The Justice Department has informed Florida that its attempts to remove non-US citizens from voter rolls may violate the 1993 National Voter Registration Act and Section 5 of the Voting Rights Act. Authorities in Florida allege that there may be thousands of non-citizens on voter rolls and has taken steps to verify the citizenship of possibly suspect voters. Florida allegedly claimed that there could be as many as 180 000 possible non-voters on state voter rolls, but eventually whittled down that number to over 2000.
The voters may be significant, especially when one considers that parts of Florida are strongly democratic and George W. Bush’s election was decided by only 537 votes in Florida. Some are now alleging that Florida’s current attempts at citizenship verification are an effort to suppress the vote. Already, there have been news stories of elderly veterans who are citizens being asked to verify their citizenship and questions have been raised about where Florida gets its information about who is and is not a citizen.
The snafu has some asking whether the US should have a national registry of qualified US citizens who can vote. That way, election officials would have a verifiable source to check voter rolls against. Solicitor General Donald Verrilli noted that unless a citizen is in the passport database, there is no way to check in the DHS database to see whether someone is a citizen or not. This has some claiming that attempts to get rid of non-citizens on voter rolls is not possible because there is no verifiable, accurate national data about citizen status. As a result, some experts are worried that current efforts in Florida and elsewhere will disenfranchise eligible voters. There is also concern that if an eligible voter is accused of not being a citizen that there are not processes in place to ensure that the voter’s right to vote is protected in time for the November election. Some experts would like to see a federal agency created to ensure that only citizens are allowed to vote and to protect the right to vote.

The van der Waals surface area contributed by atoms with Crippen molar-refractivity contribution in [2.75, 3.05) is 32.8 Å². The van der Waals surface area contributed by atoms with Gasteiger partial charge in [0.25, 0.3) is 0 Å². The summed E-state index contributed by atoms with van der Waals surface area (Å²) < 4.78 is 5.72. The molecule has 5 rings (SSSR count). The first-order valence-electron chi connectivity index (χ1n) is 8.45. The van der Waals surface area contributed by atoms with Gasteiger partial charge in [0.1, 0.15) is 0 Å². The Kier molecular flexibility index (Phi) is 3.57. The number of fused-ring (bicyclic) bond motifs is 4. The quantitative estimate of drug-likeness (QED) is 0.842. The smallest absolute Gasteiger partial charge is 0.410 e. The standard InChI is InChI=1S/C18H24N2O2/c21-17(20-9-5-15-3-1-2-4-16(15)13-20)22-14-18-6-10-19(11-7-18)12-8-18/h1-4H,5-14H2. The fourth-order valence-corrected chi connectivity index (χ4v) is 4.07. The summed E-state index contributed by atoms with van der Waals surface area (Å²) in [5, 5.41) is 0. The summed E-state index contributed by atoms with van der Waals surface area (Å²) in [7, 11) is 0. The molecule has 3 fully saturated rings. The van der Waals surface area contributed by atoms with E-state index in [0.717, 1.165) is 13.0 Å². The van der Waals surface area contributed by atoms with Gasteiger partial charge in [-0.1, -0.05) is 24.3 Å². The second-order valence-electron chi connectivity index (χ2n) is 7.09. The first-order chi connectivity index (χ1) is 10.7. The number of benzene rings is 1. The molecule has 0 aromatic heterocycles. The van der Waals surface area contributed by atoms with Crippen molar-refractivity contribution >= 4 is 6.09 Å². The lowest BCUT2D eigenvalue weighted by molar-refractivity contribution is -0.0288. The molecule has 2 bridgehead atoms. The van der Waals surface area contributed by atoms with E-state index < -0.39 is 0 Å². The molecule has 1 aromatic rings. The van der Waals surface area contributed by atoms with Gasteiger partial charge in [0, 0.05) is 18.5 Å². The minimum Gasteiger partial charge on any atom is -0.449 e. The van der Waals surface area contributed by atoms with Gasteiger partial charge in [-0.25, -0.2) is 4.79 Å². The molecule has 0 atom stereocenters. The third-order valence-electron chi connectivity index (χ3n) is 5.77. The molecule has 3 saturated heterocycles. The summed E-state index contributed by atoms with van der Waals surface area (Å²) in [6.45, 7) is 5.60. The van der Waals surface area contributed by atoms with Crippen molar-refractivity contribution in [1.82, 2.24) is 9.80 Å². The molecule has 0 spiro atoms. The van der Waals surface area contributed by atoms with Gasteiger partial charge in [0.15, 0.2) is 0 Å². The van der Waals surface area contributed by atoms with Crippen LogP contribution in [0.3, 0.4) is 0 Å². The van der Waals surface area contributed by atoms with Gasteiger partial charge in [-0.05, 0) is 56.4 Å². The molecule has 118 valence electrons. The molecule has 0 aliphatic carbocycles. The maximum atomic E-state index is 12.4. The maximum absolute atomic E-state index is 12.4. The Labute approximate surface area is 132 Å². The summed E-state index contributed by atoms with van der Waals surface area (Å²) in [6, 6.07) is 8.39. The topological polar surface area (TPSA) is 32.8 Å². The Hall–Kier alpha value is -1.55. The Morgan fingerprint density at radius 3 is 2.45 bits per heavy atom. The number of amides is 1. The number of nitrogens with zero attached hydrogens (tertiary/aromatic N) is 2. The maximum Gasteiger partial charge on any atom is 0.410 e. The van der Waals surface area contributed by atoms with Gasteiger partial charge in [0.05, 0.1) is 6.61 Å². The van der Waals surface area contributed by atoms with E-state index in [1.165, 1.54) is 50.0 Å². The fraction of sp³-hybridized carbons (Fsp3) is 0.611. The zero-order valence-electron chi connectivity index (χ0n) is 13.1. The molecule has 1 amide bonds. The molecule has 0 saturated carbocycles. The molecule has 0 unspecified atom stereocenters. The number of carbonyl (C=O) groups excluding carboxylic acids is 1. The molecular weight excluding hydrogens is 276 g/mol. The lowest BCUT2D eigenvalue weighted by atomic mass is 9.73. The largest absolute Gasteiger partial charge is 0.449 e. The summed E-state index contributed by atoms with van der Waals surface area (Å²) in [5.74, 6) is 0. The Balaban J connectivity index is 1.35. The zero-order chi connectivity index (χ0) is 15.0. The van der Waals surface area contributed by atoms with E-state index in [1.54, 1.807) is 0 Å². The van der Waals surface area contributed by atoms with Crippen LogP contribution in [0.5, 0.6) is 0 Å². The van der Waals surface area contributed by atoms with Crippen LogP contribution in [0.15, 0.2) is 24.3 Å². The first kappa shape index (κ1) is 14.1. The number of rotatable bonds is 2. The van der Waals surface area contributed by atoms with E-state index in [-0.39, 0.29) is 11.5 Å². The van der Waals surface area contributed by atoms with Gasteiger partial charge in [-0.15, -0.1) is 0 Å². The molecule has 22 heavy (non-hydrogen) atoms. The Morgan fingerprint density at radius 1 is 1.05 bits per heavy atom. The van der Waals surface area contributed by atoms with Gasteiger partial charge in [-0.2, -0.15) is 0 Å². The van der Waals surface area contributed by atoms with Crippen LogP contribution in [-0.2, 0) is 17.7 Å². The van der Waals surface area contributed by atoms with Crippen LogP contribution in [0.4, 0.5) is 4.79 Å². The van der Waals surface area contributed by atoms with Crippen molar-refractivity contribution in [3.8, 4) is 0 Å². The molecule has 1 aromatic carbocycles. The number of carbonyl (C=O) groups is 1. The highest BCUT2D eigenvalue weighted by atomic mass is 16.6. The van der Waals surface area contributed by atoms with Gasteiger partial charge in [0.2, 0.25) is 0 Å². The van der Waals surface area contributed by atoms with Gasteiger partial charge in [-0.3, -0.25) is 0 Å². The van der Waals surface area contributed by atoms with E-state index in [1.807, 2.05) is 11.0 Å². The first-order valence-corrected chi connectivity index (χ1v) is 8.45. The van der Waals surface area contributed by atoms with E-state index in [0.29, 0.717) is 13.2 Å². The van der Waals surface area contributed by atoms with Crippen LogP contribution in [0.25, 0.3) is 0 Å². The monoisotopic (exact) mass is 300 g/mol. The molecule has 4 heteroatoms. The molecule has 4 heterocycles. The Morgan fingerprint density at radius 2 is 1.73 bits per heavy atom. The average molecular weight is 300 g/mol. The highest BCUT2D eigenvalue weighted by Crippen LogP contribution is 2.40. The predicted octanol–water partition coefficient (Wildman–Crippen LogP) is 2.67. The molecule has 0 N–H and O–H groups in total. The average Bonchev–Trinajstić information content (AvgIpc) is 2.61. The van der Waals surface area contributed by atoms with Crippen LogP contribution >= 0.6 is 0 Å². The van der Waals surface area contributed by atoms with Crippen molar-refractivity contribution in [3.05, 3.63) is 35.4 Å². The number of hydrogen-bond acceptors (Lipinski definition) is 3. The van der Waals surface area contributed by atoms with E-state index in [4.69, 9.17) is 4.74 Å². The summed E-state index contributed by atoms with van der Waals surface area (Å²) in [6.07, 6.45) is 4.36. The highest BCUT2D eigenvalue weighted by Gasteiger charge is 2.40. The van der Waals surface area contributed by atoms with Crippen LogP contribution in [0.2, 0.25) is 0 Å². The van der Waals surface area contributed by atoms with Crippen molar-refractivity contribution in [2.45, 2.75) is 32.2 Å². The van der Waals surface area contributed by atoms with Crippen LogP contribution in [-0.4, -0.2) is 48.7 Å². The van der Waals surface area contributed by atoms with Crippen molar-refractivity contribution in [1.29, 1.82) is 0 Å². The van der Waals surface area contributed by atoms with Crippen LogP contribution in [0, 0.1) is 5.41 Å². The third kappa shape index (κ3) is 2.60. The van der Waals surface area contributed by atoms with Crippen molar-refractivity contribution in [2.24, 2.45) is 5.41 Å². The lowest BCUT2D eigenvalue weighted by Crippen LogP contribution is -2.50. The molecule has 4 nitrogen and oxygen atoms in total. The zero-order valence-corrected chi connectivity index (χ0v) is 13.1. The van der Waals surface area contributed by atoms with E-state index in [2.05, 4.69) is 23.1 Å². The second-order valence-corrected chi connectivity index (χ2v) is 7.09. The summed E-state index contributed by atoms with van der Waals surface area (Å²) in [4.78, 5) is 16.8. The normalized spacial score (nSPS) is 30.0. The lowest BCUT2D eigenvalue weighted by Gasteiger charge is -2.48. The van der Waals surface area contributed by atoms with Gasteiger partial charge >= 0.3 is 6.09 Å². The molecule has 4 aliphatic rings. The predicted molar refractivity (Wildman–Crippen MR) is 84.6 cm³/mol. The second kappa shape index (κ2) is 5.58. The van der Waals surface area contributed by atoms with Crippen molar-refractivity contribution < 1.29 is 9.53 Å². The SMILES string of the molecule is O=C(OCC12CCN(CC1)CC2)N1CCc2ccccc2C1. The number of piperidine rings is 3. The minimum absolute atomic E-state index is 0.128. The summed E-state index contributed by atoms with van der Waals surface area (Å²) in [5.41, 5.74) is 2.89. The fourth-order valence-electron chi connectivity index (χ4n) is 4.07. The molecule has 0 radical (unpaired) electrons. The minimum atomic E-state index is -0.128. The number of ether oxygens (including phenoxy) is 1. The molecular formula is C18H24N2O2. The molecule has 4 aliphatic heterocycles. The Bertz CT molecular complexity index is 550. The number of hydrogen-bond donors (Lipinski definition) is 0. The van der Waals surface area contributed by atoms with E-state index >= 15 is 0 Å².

In Florida, data from the Department of Highway Safety and Motor Vehicles is being used to determine who on the voter rolls is and is not a citizen. However, as many have pointed out, the citizenship information secured by the Department of Highway Safety and Motor Vehicles is often very much outdated and is not an accurate indicator of who is and is not a US citizen. According to the Justice Department, Florida needs clearance from the Justice Department’s Civil Rights Division before implementing a citizenship check process for voters. The state could also get clearance from a federal judge for such a program. According to the Justice Department, Florida is also not permitted to remove names from lists of voters this close to an election.